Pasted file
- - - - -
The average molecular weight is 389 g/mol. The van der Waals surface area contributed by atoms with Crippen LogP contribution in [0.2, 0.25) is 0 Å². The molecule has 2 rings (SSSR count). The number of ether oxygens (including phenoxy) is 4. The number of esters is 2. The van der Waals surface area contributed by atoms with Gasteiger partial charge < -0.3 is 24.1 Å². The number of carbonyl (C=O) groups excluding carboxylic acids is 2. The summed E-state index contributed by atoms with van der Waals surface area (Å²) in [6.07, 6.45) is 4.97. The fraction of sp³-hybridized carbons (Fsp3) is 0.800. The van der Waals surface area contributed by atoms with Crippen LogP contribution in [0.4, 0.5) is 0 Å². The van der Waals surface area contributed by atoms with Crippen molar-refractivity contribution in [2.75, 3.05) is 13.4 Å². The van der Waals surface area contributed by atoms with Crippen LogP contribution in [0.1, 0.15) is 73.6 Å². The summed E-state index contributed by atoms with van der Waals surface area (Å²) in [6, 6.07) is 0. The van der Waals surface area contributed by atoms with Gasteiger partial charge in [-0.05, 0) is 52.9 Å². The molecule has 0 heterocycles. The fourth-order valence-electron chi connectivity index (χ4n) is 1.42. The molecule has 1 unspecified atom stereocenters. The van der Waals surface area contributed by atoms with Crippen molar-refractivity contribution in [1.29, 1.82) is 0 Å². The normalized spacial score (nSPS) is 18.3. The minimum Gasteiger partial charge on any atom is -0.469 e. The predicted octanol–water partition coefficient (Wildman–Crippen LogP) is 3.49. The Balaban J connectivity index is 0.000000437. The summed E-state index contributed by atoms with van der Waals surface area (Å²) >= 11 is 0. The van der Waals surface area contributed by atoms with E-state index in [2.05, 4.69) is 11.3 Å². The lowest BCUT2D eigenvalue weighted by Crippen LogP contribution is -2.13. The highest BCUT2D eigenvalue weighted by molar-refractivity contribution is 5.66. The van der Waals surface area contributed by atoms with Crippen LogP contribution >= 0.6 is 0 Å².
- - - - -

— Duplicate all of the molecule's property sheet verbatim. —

The average molecular weight is 389 g/mol. The van der Waals surface area contributed by atoms with Crippen LogP contribution in [0.2, 0.25) is 0 Å². The molecule has 2 rings (SSSR count). The number of ether oxygens (including phenoxy) is 4. The number of esters is 2. The van der Waals surface area contributed by atoms with Gasteiger partial charge < -0.3 is 24.1 Å². The number of carbonyl (C=O) groups excluding carboxylic acids is 2. The summed E-state index contributed by atoms with van der Waals surface area (Å²) in [6.07, 6.45) is 4.97. The fraction of sp³-hybridized carbons (Fsp3) is 0.800. The van der Waals surface area contributed by atoms with Crippen LogP contribution in [0.4, 0.5) is 0 Å². The van der Waals surface area contributed by atoms with Crippen molar-refractivity contribution in [2.75, 3.05) is 13.4 Å². The van der Waals surface area contributed by atoms with Crippen LogP contribution in [0.1, 0.15) is 73.6 Å². The summed E-state index contributed by atoms with van der Waals surface area (Å²) in [6, 6.07) is 0. The van der Waals surface area contributed by atoms with Gasteiger partial charge in [-0.05, 0) is 52.9 Å². The molecule has 0 heterocycles. The fourth-order valence-electron chi connectivity index (χ4n) is 1.42. The molecule has 1 unspecified atom stereocenters. The van der Waals surface area contributed by atoms with Crippen molar-refractivity contribution in [1.29, 1.82) is 0 Å². The normalized spacial score (nSPS) is 18.3. The minimum Gasteiger partial charge on any atom is -0.469 e. The predicted octanol–water partition coefficient (Wildman–Crippen LogP) is 3.49. The Balaban J connectivity index is 0.000000437. The summed E-state index contributed by atoms with van der Waals surface area (Å²) >= 11 is 0. The van der Waals surface area contributed by atoms with E-state index in [2.05, 4.69) is 11.3 Å². The lowest BCUT2D eigenvalue weighted by Crippen LogP contribution is -2.13. The highest BCUT2D eigenvalue weighted by molar-refractivity contribution is 5.66. The van der Waals surface area contributed by atoms with Crippen LogP contribution >= 0.6 is 0 Å².